In my experience, most people know how to “process” a pumpkin by cutting a lid in the top, scooping out the insides, carving it and setting it on their porches with some sort of light in it….but wait!
There is another, better way to process this wonderful cultivar of the squash plant:
First, there are many kinds of pumpkins. I grow sugar babies, which are small in size with fine-grained, sweet fruit.
If you buy one at your local market or produce stand, look for one that isn’t too big. In this case, smaller is better.
To tell if a pumpkin is ripe, check three things:
1. The shell is hard. Winter squashes, which includes pumpkin, harden on the outside as they ripen.
2. Note the color. A ripe pumpkin should be deep yellow or orange with no green on it.
3. The stem should be dry and break off easily. Okay, vendors might not like you breaking stems off, so save that one until you are sure you want to buy a particular pumpkin.
If you don’t like the looks of any of the pumpkins and you still want a really fresh pie or goody, go for the acorn squash: It’s a fabulous substitute, which can be cooked in the same way.
Now that you are home with your acquisition, wash the outside thoroughly.
Then, cut the pumpkin in half. Be careful: They’re tough little buggers; don’t cut yourself.
Scoop out the seeds and the stringy stuff in the middle. If you want, save the seeds. They can be roasted for a healthy snack.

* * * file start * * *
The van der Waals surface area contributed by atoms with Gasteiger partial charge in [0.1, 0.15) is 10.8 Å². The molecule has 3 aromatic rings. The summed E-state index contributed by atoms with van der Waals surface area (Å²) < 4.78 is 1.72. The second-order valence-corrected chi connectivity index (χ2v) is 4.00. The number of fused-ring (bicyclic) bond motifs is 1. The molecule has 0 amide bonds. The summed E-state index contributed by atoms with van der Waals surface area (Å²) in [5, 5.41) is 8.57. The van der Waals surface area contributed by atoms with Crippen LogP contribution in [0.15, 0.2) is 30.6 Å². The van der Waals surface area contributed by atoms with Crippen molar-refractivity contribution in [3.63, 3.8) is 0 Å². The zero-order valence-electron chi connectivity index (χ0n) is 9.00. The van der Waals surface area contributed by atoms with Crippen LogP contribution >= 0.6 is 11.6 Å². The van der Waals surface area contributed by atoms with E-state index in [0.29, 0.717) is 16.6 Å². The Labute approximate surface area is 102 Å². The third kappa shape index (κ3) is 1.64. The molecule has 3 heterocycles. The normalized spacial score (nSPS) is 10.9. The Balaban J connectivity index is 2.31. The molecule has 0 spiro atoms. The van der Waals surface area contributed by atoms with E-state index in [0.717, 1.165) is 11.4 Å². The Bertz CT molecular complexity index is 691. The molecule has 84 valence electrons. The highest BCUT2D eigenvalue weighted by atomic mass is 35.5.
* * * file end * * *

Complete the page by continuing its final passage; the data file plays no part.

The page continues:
Now you are ready to cook your pumpkin. There are three good ways to do this. My favorite is to turn them upside down in the crockpot. Cook the halves on high for 2-3 hours, or until they are tender.
If you prefer, you can cut the pumpkin into fourths, put a little water in the bottom of a large stockpot and boil them until they’re tender. This takes less time.
You can put them upside down on a cookie sheet and bake them at 350 for about an hour. I’ve done this and it works well.
Okay, there’s one more way, but I don’t like it: Cook them in the microwave.
Regardless of how you cook your pumpkin, let it cool thoroughly.
Next, peel it and put the pumpkin in a blender. You might need to add about 1/2 cup water to get a nice consistency.
Blend until the pumpkin is completely pureed and smooth.
Now you can either make your favorite recipe or freeze the pumpkin. I measure 2 cups into a freezer bag, flatten it as I seal, so that I can stack the bags; then into the freezer it goes.
When you thaw pumpkin, set it in the refrigerator. I find that it separates and gets a real weird texture if thawed too quickly.
There you have it.
Next time, I’ll tell you how to roast the seeds. Meanwhile, clean all the stringy stuff off, rinse them and lay them out on a paper towel or plastic lid to dry. Once all of the moisture is off the outside, put them in a container or bag in the fridge.